There were two drivers. First, more rapid delivery, with the three DCs within a two day delivery window for something like 90% of the US population. Second, despite the huge number of SKUs already stocked at Home Depot stores, with new ecommerce DCs could carry tens of thousands of additional SKUs, in "endless aisle" fashion. The three new facilities were brought live in very rapid fashion.

So that should be about the end of the story, right?

Well, not exactly.

It's still tough to make a profit at ecommerce, in part because of high picking and especially shipping costs. So when Home Depot offered buy on-line, pick-up in store with free shipping, for items stocked in the ecommerce DCs, expensive parcel and LTL modes were used to get the goods moved to a local store for pick-up - with no offsetting revenue. Not good.

Greatly summarizing, the answer was a sophisticated process of shipping in truckloads – even if not always full – from the ecom DCs to the RDCs, where they were crossdocked onto trucks already heading to the stores they serve – and where the ecom order could ride along for free. Very witty.

So, now some time for stabilization, right? Hardly.

Two weeks ago, Holified announced new plans. Home Depot will invest $1.2 billion over the next five years to speed up delivery of goods to homes and job sites, as the rise of on-line shopping continues to reset consumer expectations.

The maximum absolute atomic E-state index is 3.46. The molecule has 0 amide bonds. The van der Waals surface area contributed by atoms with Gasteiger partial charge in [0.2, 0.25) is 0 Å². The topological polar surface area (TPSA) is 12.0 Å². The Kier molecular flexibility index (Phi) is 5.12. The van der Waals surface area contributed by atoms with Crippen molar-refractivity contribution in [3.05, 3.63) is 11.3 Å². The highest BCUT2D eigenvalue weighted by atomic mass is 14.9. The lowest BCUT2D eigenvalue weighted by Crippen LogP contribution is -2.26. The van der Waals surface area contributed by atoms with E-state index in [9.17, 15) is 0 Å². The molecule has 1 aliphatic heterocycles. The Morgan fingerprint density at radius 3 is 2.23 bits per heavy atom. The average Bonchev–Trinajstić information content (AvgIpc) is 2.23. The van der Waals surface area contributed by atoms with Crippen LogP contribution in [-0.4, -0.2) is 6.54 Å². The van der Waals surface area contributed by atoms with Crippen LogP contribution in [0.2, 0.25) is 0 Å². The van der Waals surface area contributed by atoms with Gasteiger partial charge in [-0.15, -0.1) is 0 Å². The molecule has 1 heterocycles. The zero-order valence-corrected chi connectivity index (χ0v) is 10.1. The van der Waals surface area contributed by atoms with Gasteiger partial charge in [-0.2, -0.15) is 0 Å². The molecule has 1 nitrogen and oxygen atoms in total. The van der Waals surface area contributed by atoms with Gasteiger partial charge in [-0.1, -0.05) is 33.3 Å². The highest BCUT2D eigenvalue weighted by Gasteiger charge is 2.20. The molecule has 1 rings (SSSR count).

Home Depot now plans to add an incredible 170 distribution new facilities across the US, so that it can reach 90% of the population now in just one day or even less.

The new sites will include dozens of direct fulfillment centers for next-day or same-day delivery of fast moving SKUs, as well as 100 local hubs where larger items like patio furniture and appliances will be consolidated for direct shipment to customers.

Customers "expect delivery to be free, they expect it to be timely," Holified said. "Sometimes they want it fast, and are willing to pay for that. Sometimes they want it free, and they're willing to wait for it. We need to have the right options there." Well said.

Home Depot is also testing the use of cars and vans for lower-cost delivery of smaller orders in some markets, and expanding its network of flatbed trucks that can deliver loads of concrete and other building materials right to job sites.

So this has been a decade of incredible change for just this one company, and the key point to me is HD's committment to stay ahead of the curve, and in Amazon fashion doing so with tremendous speed.

Two final points: Home Depot inventory turns in 2017 were 5.22, above the target set 10 years ago, even with all the additional ecommerce inventory.

Second, one of my favorite quotes in recent years on all this comes from Neil Ashe, CEO of Walmart Global ecommerce. When asked by a board member how long its ecommerce strategy would take and how much it would cost, Ashe responded: ""It will take the rest of our careers and as much money as we've got. This isn't a project. It's about the future of the company."

Indeed.

Any reaction this story of Home Depot's supply chain journey? Let us know your thoughts at the Feedback section below.